The Coup describes violent events in the imaginary African nation of Kush, a large, landlocked, drought-ridden, sub-Saharan country led by Colonel Hakim Félix Ellelloû. (“A leader,” writes Colonel Ellelloû, “is one who, out of madness or goodness, takes upon himself the woe of a people. There are few men so foolish.”) Colonel Ellelloû has four wives, a silver Mercedes, and a fanatic aversion—cultural, ideological, and personal—to the United States. But the U.S. keeps creeping into Kush, and the repercussions of this incursion constitute the events of the novel. Colonel Ellelloû tells his own story—always elegantly, and often in the third person—from an undisclosed location in the South of France.
|Publisher:||Random House Publishing Group|
|Product dimensions:||5.50(w) x 8.10(h) x 0.80(d)|
About the Author
John Updike was born in Shillington, Pennsylvania, in 1932. He graduated from Harvard College in 1954 and spent a year in Oxford, England, at the Ruskin School of Drawing and Fine Art. From 1955 to 1957 he was a member of the staff of The New Yorker. His novels have won the Pulitzer Prize, the National Book Award, the National Book Critics Circle Award, the Rosenthal Foundation Award, and the William Dean Howells Medal. In 2007 he received the Gold Medal for Fiction from the American Academy of Arts and Letters. John Updike died in January 2009.
Date of Birth:March 18, 1932
Date of Death:January 27, 2009
Place of Birth:Shillington, Pennsylvania
Place of Death:Beverly Farms, MA
Education:A.B. in English, Harvard University, 1954; also studied at the Ruskin School of Drawing and Fine Art in Oxford, England
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Most Helpful Customer Reviews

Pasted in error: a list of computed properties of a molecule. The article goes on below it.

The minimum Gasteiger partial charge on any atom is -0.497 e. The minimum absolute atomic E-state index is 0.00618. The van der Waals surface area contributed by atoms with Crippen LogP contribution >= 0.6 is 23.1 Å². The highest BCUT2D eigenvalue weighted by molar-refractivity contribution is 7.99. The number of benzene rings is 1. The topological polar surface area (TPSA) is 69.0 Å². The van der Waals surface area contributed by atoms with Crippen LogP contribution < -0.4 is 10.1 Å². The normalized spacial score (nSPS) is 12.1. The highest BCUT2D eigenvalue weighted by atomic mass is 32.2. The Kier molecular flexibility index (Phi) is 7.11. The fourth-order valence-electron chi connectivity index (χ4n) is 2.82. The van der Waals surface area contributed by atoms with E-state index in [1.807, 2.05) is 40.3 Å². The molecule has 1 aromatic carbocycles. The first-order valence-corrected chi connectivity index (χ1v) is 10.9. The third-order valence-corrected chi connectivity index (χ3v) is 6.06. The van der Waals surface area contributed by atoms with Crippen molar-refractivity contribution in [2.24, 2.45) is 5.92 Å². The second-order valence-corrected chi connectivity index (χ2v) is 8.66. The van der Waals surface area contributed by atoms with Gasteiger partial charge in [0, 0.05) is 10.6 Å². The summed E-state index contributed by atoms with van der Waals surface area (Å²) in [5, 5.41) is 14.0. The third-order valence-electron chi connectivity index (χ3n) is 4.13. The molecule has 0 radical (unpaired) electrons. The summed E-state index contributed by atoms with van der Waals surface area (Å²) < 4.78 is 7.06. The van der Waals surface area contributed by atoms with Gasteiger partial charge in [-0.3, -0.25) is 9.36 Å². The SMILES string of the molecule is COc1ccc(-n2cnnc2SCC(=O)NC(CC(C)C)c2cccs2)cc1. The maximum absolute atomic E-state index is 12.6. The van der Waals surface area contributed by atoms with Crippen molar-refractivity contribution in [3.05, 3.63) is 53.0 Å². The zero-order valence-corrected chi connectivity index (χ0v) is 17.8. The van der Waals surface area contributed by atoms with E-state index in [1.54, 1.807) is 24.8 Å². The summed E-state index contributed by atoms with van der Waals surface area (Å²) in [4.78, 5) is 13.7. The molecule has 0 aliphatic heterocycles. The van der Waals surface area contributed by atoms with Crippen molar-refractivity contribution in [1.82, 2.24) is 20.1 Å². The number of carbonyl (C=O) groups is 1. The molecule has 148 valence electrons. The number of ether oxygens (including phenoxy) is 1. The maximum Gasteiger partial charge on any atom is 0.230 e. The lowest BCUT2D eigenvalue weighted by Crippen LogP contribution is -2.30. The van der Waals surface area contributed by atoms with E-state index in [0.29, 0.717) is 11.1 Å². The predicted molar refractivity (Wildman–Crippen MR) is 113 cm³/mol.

In honor of John Updike¿s passing, I decided to have a go at the one big-name book from his writing prime that I¿d never read: The Coup. And I¿m certainly glad I did.Writing in the mid-1970s, Updike breaks away from his typical fascination with skanky suburban housewives, and takes his readers along on a sometimes-bizarre but always lyrical journey to an imaginary African country, seen through the eyes of its erstwhile Islamic Marxist dictator. Colonel Ellellou, said dictator, is a marvelous satiric creation. Educated in part in Wisconsin, of all places, Ellellou spends much of the novel visiting his four wives and one mistress. One of these wives is a nice white middle-class Midwestern girl who¿s swept away by the romance and ideological impact of marrying an exotic African student who¿s well-connected back in his homeland. Updike's insights into this relationship are particularly tragicomic and poignant.The best part of the novel follows Ellellou as he goes on a kind of camel-oriented road trip to his country¿s deepest and most isolated badlands, where revelation awaits him. As the story progresses, Updike builds a quite pointed critique of `big man¿ African dictatorships in the post-colonial era, and of the twin follies of western and Soviet `aid¿ efforts in Africa. What¿s particularly interesting to contemplate is the likelihood that Updike could not even have published this book today. The parts of the book that satirize Islam would likely have left it languishing in a publisher¿s limbo.